Although Frederick Douglass captures his journey into freedom and political influence in his autobiographies, he reveals little about his private life. Douglass’s carefully crafted public persona concealed a man whose life was more complicated than he would have liked us to think. Women played key roles in guiding him throughout his turbulent life—from helping him escape slavery to solidifying his role as an abolitionist and suffragist.
In the following excerpt from Women in the World of Frederick Douglass, author Leigh Fought examines these relationships to reveal the significant influence women had over Douglass.
“I belong to the women,” declared Frederick Douglass at the mid-point of his life. More so for him than for any other prominent man of his time, this was true. His race, his enslaved status, his ability to read, his self-emancipation, his success as a speaker and newspaper editor, the way he lived every aspect of his life in opposition to racism, his understanding of equality between the sexes, his intellectual development, and even the very documents that later generations use to reconstruct his life all emerged from the world of women. At key points in his life women ensured that he realized his ambitions; and, in some instances, no man could have played the same type of role in his resistance to racism. Nevertheless, aside from platitudes, they have not found their way into the telling of his life in any way that would reflect their influence.
The artistic term “negative space”—the space around an object—seemed to be the best method to use in addressing questions about the role of women in Douglass’s life and the role of his in theirs. The negative space, in this case, is the feminine space. Focusing on the women who surrounded him illuminated nuances in his activism and his perceptions of human rights, race, gender, and himself. Although of lesser stature than Douglass, they saw themselves as engaged in the same questions. Like him, they had their own ambitions and navigated restrictions placed on them because of the body and circumstances into which they were born. With a few exceptions, he and they sympathized with one another and understood themselves as collaborators rather than as potential competitors, as occasionally became the case with his male colleagues. Honing in on this feminine space revealed three intersecting themes.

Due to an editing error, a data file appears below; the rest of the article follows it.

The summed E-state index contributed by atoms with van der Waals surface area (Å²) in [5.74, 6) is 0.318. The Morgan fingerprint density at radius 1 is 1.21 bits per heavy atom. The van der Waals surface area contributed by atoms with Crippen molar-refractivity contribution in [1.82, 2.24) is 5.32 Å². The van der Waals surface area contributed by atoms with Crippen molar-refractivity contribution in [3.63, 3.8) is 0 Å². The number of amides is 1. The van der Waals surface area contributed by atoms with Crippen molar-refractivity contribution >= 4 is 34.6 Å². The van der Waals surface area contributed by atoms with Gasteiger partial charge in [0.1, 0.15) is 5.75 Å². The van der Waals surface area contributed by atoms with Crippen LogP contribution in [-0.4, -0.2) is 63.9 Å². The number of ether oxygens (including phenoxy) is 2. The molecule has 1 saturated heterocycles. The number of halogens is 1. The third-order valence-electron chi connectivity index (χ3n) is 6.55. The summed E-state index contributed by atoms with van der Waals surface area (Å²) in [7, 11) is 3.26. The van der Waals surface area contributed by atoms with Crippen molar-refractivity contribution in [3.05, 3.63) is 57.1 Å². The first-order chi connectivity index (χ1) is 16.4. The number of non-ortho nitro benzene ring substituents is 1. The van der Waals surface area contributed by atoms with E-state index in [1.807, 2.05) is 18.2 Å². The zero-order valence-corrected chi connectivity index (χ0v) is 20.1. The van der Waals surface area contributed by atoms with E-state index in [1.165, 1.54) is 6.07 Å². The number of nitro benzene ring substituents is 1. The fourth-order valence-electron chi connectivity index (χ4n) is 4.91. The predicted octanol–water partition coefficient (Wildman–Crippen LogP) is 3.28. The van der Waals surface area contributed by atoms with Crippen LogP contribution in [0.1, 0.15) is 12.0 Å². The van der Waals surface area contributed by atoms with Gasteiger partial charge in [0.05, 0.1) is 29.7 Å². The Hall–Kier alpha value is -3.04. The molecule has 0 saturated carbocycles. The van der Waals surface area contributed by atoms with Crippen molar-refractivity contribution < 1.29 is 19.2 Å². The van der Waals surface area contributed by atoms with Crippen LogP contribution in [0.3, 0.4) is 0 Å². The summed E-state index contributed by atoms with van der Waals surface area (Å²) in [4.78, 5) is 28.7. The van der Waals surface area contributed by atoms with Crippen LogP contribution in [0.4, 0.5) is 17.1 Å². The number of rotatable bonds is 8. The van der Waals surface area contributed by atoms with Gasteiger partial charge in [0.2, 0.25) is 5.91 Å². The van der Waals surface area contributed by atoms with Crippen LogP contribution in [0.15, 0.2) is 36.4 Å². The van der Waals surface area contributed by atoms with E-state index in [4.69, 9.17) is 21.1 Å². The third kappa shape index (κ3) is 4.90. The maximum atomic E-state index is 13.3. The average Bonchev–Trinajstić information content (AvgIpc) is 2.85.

First, family was of paramount importance to Douglass and a necessary component of his politics. His first autobiography, Narrative of the Life of Frederick Douglass, began with a family shattered by slavery and ended with the foundation of a new one in freedom. In nineteenth-century America, not only did masters commonly break apart families, but stereotypes of African-Americans also depicted them as incapable of forming and maintaining the emotional bonds of marriage and parenthood. Seizing the right to marry, have children, protect the integrity of a family, and raise the next generation to lead a better life was both a personal desire and a political statement in opposition to racism. Much of the Douglasses’ adoption of middle-class norms of behavior and comportment also fell into this category. Yet, Frederick could not have accomplished this without Anna. She was not simply any wife. She was a woman who, despite having been born free, faced limited opportunities for marriage and children. Like her husband, she too lived in a society that devalued her, even in the circles of her husband’s antislavery colleagues. Thus, accusations of marital infidelity leveled against Douglass by rumormongers, anti-abolitionists, and abolitionists alike all must be understood within this context of cultural hostility toward black families and stereotypes about the sexuality and morality of African-Americans.